Through my work as a chaplain and as an addiction counselor, I’ve learned a great deal about and from Alcoholics Anonymous. It’s often said that AA is simple: Go to meetings, find a sponsor, and work the 12 Steps. The challenge that many folks face when they start going to AA meetings is that they don’t want to get a sponsor or work the steps. Alcoholics often struggle with interpersonal relationships and authority, which makes finding someone to have an honest relationship of accountability with daunting. It’s not uncommon for alcoholics to try to go it alone for long periods of time without ever reading the AA Big Book or working the steps before finally breaking down and finding a sponsor. The most common reason alcoholics eventually enter a relationship with a sponsor and work the steps is that they recognize that their drinking and destructive patterns will destroy everything in their lives if they don’t overcome it. Desperation to escape slow death at their own hands drives them to reach out to another recovering alcoholic to get help in achieving lasting sobriety. Working with someone else, who has overcome similar struggles, works. They understand each other based on shared experience and are able to point each other toward spiritual growth, which is the most important component of the AA approach to recovery.
As a pastor, I’ve long been aware of the Biblical roots of the AA approach to recovery. The alcoholic acknowledges that they can no longer control their lives, turn control of their lives over to God (who is more powerful and able to control their lives), they then confess their past moral failings and seek to make amends with those they’ve wronged. This is essentially the Biblical path to salvation: acknowledge that we are sinners, turn our lives over to Jesus, confess our sins after a fearless moral inventory, then do our best to make it right, while continually striving to overcome our sins. Sponsorship is discipleship. Discipleship is when a believer finds someone- a more mature believer to help them train, grow spiritually, and overcome sin in their efforts to be imitate Jesus. The unfortunate reality is that despite the fact that AA sponsorship is an imitation of Christian discipleship, it is far more common in AA groups that discipleship is in churches. Christians just don’t look for relationships of accountability and spiritual training in an effort to grow in Christ and overcome sin. The desire to overcome moral failings isn’t present in churches in the same way that it is present in AA. This is despite the fact that discipleship is the basic method of spiritual growth and training presented in the Bible. It is how Jesus grew believers and how the church grew disciples for centuries.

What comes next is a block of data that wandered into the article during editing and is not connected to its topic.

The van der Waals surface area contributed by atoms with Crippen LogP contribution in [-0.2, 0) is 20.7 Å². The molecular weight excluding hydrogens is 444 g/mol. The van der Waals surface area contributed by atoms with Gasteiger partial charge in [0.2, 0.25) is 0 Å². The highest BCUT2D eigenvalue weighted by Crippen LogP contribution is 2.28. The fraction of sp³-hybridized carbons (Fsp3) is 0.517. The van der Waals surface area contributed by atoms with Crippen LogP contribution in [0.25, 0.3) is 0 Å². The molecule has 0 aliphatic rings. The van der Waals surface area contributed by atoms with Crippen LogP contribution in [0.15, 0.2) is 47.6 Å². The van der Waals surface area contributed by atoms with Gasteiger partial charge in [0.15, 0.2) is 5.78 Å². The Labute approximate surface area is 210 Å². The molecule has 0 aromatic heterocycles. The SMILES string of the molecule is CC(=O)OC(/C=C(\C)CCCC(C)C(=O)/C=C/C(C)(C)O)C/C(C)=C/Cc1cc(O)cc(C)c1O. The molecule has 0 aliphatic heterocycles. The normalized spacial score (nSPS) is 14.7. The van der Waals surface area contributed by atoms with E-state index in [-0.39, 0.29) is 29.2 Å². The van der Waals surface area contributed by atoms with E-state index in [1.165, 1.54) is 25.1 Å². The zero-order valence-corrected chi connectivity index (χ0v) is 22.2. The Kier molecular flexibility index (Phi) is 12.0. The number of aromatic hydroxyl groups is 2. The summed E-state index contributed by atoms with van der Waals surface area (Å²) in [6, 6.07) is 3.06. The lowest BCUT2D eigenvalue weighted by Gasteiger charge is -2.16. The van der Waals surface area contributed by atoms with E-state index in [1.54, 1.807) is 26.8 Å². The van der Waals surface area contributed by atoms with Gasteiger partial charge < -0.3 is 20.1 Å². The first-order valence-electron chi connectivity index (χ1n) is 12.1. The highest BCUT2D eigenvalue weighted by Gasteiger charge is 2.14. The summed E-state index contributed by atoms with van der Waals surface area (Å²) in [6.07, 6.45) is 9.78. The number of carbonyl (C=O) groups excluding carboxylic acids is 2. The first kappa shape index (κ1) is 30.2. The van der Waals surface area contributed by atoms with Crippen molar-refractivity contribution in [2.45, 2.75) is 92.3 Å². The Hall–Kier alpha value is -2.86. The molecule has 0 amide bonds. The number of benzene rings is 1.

I’d suggest that the reason for the lack of discipleship in the modern western church is simple: we aren’t overly concerned with overcoming sin, growing in holiness, or imitating Christ. It’s important to enough to many believers that they might read a few books a year and attend church to listen to sermons, but this is often seen as “good enough.” Serious training to grow spiritually just isn’t often yearned after amongst believers. This is the same reason that there are around 4.4 Bibles for every household in the U.S., but only around 26% of the folks who own Bibles and identify them as important, read them. The folks working the steps in Alcoholics Anonymous see their addiction as a death sentence, so they find folks to disciple them in their spiritual growth as a means of escape. It is far too common for Christians to see overcoming their sins as an optional add-on to the faith or something they ought to do in the same sense as they ought to floss and lose weight. They do not see sin as a road to death or as utterly offensive to God. This general disinterest with overcoming sin is reflected in the literature the church consumes en masse, which tends to focus on how to be happier or more wealthy. Books dealing with imitating Jesus and obeying his commands are far less common and seldom approach the Christian best sellers list. It is often the case that when we preach/write about sin, it is focused on “wicked” groups outside of the body of Christ, rather than on our own failings. The church is content to point to the sawdust in the eyes of others, while ignoring the log obscuring our vision. We are pleased with Jesus as Savior, but uninterested in Him as Lord. Until following Jesus becomes the burning desire and priority in our lives, the church will continue to neglect discipleship. We must learn to detest our own sins and see overcoming them as escaping from death.